We began by creating an open-ended survey that allows underrepresented minority students to freely tell us if they are satisfied with their experiences in graduate school and their suggestions on how to improve their experiences. The second part of the survey asks for feedback and opinions on the list of solutions that we came up with.


Next, we made a plan to conduct focus groups. We thought through recruitment, locations, the questions we would ask, and how to merge this information with our survey results. The two methods would allow us to capture the voices of underrepresented students and build our multi-tier support system from their needs and suggestions.


Step 3: Identify and engage with administrators

Institutional support is an essential part of creating sustainable change. Getting partners within administration to lead the change also increases the chance that you implement lasting change. To begin this process, we reached out to introduce ourselves and our role to the Dean and Assistant Dean of our college. After establishing a friendly connection, we identified the Assistant Dean as a person who could help champion this work and who had a personal interest in the topic.


We set up a meeting and prepared for it by outlining our project (including future steps), summarizing the benefits to the MSU community, and preparing a list of “asks”. The meeting went over successfully with the Assistant Dean agreeing to support and help with the project. She also recommended other administrators that we could consult with. We went about the same process for engaging those administrators.


Step 4: Execute Your Plan!

The next step in completing a needs assessment is to do it! Unfortunately, a global pandemic prevented us from being able to conduct our activities, but we can share our plan.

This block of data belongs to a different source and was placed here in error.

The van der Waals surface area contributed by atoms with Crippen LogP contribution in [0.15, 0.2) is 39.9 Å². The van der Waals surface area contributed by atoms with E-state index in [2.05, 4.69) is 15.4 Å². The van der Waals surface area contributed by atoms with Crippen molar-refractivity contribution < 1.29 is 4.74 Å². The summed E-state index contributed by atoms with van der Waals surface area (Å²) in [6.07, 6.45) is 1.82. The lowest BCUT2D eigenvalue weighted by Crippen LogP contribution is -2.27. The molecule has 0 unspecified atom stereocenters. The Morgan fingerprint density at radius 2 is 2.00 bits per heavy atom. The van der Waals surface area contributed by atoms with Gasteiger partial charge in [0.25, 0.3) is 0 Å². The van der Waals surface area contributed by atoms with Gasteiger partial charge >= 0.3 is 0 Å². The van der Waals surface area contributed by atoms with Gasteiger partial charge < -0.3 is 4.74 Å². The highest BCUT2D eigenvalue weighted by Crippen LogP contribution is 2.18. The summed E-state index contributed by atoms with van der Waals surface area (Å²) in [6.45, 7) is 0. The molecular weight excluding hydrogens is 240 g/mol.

Our survey was to be administered from the Dean’s office directly to underrepresented minority students. We concurrently would begin to recruit and conduct focus groups.


The information would be consolidated, and we would make a decision about what type of changes, resources, solutions, etc. to provide in order to enhance the experience of underrepresented minority graduate students. Once we created a proposal, we would begin to engage the necessary stakeholders to make it come to life. For example, one of the solutions on our list was to create a page on the college website that featured all of the available resources for underrepresented students. We would have to compile a list of these resources, request permission to do so by administration, get assistance from the website owners, and establish an updating protocol so that the page stays current.



The best advice that we can offer when conducting a needs assessment is to stay flexible and stay encouraged. You have to be flexible enough to realize that what you thought people needed may not be exactly what they think they need or what can be provided. You will need to be innovative so that your solution satisfies the needs of your audience. Change leadership projects can also be very involved and take a long time. You must bring your patience and enjoy the ride! Stay encouraged throughout the journey and persevere to you goal.

Posted by:
Courtney Monique Bryant #iteachmsu
#change leadership #adminstration #needs assessment